Taking Care Of Your Parents? 3 Senior Care Options For Peace Of Mind


When parents reach their 70s and 80s, they may begin to show a number of signs that indicate they should not be living on their own. Medical problems, safety issues and concerns about isolation may cause them to look into the options for care. Fortunately, most communities offer a variety of options for eldercare. However, there are significant differences between these options that may influence your decision on caring for your aging parents.


1 – Aging At Home & Home Care

Many seniors feel most comfortable in their homes and do not want to leave, even as their needs for additional help grows. These elders often do best, both physically and mentally, if they are allowed to stay in a familiar environment, with supplemental help from home care agencies. These agencies can provide a range of services, from light housekeeping to transportation and companionship. In addition, you can arrange for more comprehensive home care as your parent’s needs change. This arrangement can be a good option for some seniors.


2 – Residential Elder Care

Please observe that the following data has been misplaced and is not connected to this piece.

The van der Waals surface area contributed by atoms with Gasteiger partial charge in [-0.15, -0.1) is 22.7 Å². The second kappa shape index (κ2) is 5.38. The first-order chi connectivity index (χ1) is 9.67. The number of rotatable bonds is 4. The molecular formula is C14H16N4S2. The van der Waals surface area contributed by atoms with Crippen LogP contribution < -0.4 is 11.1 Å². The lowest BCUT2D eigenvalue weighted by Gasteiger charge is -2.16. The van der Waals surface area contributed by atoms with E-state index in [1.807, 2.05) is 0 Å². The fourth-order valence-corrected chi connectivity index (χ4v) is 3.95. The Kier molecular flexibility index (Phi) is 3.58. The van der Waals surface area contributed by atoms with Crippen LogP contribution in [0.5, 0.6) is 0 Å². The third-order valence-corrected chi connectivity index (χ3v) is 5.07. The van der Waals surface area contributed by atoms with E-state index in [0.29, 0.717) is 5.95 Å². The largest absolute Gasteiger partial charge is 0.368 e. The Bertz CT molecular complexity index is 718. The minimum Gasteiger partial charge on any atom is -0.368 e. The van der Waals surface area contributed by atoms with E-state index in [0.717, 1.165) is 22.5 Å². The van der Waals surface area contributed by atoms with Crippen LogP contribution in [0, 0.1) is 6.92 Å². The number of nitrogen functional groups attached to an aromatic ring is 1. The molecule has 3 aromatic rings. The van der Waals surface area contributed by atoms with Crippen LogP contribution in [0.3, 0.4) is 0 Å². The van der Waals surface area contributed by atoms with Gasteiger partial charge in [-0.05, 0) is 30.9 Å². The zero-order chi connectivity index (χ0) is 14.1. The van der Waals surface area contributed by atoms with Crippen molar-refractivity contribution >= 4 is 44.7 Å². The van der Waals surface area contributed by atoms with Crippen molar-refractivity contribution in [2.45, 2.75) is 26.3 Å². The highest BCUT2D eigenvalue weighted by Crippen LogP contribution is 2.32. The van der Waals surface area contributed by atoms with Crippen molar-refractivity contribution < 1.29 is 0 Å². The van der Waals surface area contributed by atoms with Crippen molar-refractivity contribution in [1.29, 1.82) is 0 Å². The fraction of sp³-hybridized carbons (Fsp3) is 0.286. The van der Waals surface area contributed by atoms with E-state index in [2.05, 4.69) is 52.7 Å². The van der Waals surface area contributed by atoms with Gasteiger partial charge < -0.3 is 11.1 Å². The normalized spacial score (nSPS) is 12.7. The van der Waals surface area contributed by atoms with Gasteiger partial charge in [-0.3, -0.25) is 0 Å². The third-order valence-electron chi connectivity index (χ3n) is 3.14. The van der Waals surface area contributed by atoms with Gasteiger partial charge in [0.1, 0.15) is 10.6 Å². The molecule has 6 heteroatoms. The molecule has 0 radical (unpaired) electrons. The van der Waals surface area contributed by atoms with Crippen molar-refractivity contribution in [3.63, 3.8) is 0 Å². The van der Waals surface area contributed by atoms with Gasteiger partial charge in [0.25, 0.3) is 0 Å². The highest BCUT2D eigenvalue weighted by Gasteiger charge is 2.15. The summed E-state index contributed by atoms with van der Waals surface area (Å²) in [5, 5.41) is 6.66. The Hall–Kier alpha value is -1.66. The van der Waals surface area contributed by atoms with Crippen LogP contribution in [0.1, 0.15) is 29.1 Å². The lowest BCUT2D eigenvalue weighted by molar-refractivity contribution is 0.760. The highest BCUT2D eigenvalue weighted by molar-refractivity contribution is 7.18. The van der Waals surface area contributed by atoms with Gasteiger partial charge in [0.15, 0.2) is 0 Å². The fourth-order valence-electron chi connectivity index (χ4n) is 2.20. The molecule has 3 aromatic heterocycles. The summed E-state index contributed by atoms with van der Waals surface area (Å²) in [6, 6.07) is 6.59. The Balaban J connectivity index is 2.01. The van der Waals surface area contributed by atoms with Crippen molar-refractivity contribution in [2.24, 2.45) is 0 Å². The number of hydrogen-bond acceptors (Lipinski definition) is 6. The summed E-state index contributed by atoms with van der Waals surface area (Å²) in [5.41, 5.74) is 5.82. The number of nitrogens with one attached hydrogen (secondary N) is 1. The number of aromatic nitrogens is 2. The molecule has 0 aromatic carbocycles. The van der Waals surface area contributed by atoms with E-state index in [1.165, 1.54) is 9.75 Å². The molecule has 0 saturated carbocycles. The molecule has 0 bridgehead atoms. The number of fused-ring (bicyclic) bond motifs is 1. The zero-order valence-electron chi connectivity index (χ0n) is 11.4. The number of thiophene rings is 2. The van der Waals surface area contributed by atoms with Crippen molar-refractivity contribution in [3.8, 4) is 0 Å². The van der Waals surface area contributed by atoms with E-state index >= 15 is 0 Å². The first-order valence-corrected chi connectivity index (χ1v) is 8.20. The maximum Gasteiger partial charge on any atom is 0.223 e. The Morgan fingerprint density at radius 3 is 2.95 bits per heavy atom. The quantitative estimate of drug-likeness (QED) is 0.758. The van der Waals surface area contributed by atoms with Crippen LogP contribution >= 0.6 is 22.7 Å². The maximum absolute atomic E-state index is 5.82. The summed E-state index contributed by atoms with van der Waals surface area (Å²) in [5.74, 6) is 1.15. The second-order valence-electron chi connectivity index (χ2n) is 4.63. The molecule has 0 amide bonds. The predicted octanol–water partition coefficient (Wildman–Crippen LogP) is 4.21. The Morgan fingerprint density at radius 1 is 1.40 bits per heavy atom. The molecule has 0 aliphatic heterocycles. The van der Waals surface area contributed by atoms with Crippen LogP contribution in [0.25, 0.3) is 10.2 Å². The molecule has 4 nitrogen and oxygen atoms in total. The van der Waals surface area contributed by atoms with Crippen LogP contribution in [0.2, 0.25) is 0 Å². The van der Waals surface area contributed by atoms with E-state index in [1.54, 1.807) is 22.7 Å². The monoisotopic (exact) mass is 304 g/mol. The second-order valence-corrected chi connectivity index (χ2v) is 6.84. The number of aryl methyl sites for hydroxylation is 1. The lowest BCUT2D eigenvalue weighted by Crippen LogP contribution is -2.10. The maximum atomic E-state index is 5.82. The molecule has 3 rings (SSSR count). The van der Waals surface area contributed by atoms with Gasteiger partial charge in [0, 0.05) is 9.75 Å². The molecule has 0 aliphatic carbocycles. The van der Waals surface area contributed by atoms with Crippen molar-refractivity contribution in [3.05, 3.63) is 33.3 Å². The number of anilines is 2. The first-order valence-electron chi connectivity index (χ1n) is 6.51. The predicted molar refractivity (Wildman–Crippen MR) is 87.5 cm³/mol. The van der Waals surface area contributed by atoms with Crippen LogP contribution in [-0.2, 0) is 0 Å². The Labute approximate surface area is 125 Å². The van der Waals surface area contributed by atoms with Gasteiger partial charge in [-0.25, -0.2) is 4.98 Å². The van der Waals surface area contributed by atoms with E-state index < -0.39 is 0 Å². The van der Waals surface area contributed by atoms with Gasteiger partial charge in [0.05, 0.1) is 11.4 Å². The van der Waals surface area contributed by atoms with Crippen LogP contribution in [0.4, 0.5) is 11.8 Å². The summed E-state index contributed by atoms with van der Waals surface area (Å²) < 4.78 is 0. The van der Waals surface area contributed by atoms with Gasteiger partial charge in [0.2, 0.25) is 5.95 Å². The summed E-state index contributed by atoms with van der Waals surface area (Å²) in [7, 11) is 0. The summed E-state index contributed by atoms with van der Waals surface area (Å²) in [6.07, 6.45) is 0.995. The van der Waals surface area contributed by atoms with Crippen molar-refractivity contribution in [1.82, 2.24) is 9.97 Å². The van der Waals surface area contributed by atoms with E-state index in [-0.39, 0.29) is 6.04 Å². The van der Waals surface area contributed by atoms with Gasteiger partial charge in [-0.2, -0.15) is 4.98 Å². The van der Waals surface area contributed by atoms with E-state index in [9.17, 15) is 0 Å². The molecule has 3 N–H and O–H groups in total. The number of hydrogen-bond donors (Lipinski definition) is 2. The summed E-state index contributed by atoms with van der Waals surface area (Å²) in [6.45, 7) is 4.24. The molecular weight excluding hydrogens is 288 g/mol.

Some elders benefit from a residential facility that can provide 24-hour supervision. These facilities, such as The Scottish Home, provide a variety of levels of care for seniors, often in a “step-up” system that offers additional help as it is needed. Assisted living centers provide 24/7 supervision, along with meal service, housekeeping services, laundry and transportation to shopping and other activities. Intermediate care combines these services, along with 24-hour medical supervision. Nursing home facilities provide intensive medical care for elders who have severe or chronic medical problems. Memory care facilities offer additional monitoring of elders with dementia, whose safety might be at risk because of memory problems. Residential care offers the benefit of interaction with other people.


3 – Living With Family & Adult Day Care

Some families prefer to manage the care of elderly members within the family group. This arrangement can often keep the senior engaged in a regular household routine, with socialization arising naturally from family events and activities. Because many individuals work outside the home in these times, this arrangement may need to be supplemented with adult day care for seniors, to provide watchful supervision and stimulating activities during the day.


Along with help from doctors and other family members, adult children can begin to evaluate the needs of parents in order to make the right choice for their care. However, these needs may change over time, and additional care measures may need to be put into place for the parent’s safety, as well as for their physical and mental health.

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